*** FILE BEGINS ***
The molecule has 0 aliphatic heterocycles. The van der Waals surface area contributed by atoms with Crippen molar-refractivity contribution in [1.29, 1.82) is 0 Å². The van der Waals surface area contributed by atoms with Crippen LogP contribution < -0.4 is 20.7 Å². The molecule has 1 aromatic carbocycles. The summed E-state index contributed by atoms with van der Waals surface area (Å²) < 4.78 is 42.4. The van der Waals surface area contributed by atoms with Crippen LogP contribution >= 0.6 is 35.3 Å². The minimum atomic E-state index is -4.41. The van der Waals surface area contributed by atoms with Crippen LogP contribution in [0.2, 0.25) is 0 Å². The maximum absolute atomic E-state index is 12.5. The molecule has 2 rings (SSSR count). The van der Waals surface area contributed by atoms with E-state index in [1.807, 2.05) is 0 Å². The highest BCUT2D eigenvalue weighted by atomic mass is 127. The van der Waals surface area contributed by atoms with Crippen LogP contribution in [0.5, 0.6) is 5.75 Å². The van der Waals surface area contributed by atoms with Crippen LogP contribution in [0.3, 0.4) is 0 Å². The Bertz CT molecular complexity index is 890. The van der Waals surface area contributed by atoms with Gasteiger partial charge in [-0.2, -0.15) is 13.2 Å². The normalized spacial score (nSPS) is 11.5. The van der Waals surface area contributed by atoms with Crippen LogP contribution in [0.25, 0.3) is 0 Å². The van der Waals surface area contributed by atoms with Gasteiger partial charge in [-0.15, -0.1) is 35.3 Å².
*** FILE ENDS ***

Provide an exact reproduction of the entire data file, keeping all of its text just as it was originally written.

The molecule has 0 aliphatic heterocycles. The van der Waals surface area contributed by atoms with Crippen molar-refractivity contribution in [1.29, 1.82) is 0 Å². The van der Waals surface area contributed by atoms with Crippen LogP contribution < -0.4 is 20.7 Å². The molecule has 1 aromatic carbocycles. The summed E-state index contributed by atoms with van der Waals surface area (Å²) < 4.78 is 42.4. The van der Waals surface area contributed by atoms with Crippen LogP contribution >= 0.6 is 35.3 Å². The minimum atomic E-state index is -4.41. The van der Waals surface area contributed by atoms with Crippen LogP contribution in [0.2, 0.25) is 0 Å². The maximum absolute atomic E-state index is 12.5. The molecule has 2 rings (SSSR count). The van der Waals surface area contributed by atoms with E-state index in [1.807, 2.05) is 0 Å². The highest BCUT2D eigenvalue weighted by atomic mass is 127. The van der Waals surface area contributed by atoms with Crippen LogP contribution in [0.5, 0.6) is 5.75 Å². The van der Waals surface area contributed by atoms with Crippen LogP contribution in [0.3, 0.4) is 0 Å². The Bertz CT molecular complexity index is 890. The van der Waals surface area contributed by atoms with Gasteiger partial charge in [-0.2, -0.15) is 13.2 Å². The normalized spacial score (nSPS) is 11.5. The van der Waals surface area contributed by atoms with Crippen LogP contribution in [0.25, 0.3) is 0 Å². The van der Waals surface area contributed by atoms with Gasteiger partial charge in [-0.15, -0.1) is 35.3 Å².